So, when you read about diets and foods that will help you keep your blood sugar levels under control, take those recommendations with a grain of…sugar. They are a good starting place, but you need to listen to your body, and eat the foods that work best for you. So, which foods lower blood sugar? It is different for different people, but there are some variables you can control.
Don’t get carried away, however. I’m pretty sure Twinkies washed down with a soft drink are bad for just about everyone.
More importantly, control the variables you can – weight, dietary habits, foods you eat along with carbohydrates, and physical activity. If you control those four variables, you will be well on your way to ideal blood sugar control.
The Bottom Line
- A recent study has shown that there is tremendous variability in blood sugar response to identical meals from one individual to the next.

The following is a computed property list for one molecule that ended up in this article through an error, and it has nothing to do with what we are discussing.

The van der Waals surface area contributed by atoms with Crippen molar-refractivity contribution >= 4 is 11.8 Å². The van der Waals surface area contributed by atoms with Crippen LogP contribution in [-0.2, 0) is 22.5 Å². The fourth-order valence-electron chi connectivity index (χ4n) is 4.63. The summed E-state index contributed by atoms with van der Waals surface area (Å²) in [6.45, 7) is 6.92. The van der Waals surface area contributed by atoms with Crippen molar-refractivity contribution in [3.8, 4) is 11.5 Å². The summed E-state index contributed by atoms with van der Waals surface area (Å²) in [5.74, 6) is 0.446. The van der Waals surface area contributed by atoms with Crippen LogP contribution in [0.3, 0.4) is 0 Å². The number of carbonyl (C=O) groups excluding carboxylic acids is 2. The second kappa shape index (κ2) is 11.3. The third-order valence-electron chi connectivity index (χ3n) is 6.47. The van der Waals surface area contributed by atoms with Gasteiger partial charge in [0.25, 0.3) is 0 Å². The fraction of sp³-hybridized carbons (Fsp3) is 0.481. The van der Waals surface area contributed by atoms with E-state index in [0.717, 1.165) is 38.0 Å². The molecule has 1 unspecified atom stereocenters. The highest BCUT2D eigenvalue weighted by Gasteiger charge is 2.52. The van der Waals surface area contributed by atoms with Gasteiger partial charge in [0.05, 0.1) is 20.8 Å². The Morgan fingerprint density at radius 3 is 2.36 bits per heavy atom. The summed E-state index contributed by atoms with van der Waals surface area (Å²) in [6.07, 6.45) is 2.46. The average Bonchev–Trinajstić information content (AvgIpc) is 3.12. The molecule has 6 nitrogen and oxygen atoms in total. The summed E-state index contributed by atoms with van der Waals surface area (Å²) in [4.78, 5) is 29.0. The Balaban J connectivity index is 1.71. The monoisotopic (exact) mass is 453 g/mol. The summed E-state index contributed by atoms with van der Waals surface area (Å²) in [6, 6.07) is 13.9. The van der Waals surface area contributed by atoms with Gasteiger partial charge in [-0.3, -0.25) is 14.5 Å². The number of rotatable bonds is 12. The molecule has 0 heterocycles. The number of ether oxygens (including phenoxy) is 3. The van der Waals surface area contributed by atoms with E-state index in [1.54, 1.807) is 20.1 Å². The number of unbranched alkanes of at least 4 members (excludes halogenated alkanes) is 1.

- The authors of the study concluded that “universal dietary recommendations [for lowering blood sugar levels] may have limited utility.” That is because dietary recommendations are based on average responses, and none of us are average.
- So, when you read about diets and foods that will help you keep your blood sugar levels under control, take those recommendations with a grain of…sugar. They are a good starting place, but you need to listen to your body, and eat the foods that work best for you.
- There are variables influencing our blood sugar response that we cannot control, such as genetics. However, there are some very important variables that we can control. For example, we can improve our blood sugar response by:
- Attaining and maintaining ideal weight. Losing as little as 5-10 pounds can result in a significant improvement.
- Eating a diet that emphasizes fresh fruits & vegetables, nuts, and whole grains and minimizes meats, especially fatty meats, processed grains, and simple sugars. This may act by influencing the bacteria that populate our intestine.
- Consuming carbohydrates along with protein, fiber-rich foods, and even some fat in the same meal.
- Increasing physical activity, especially activity that increases lean muscle mass.
These statements have not been evaluated by the Food and Drug Administration. This information is not intended to diagnose, treat, cure or prevent any disease.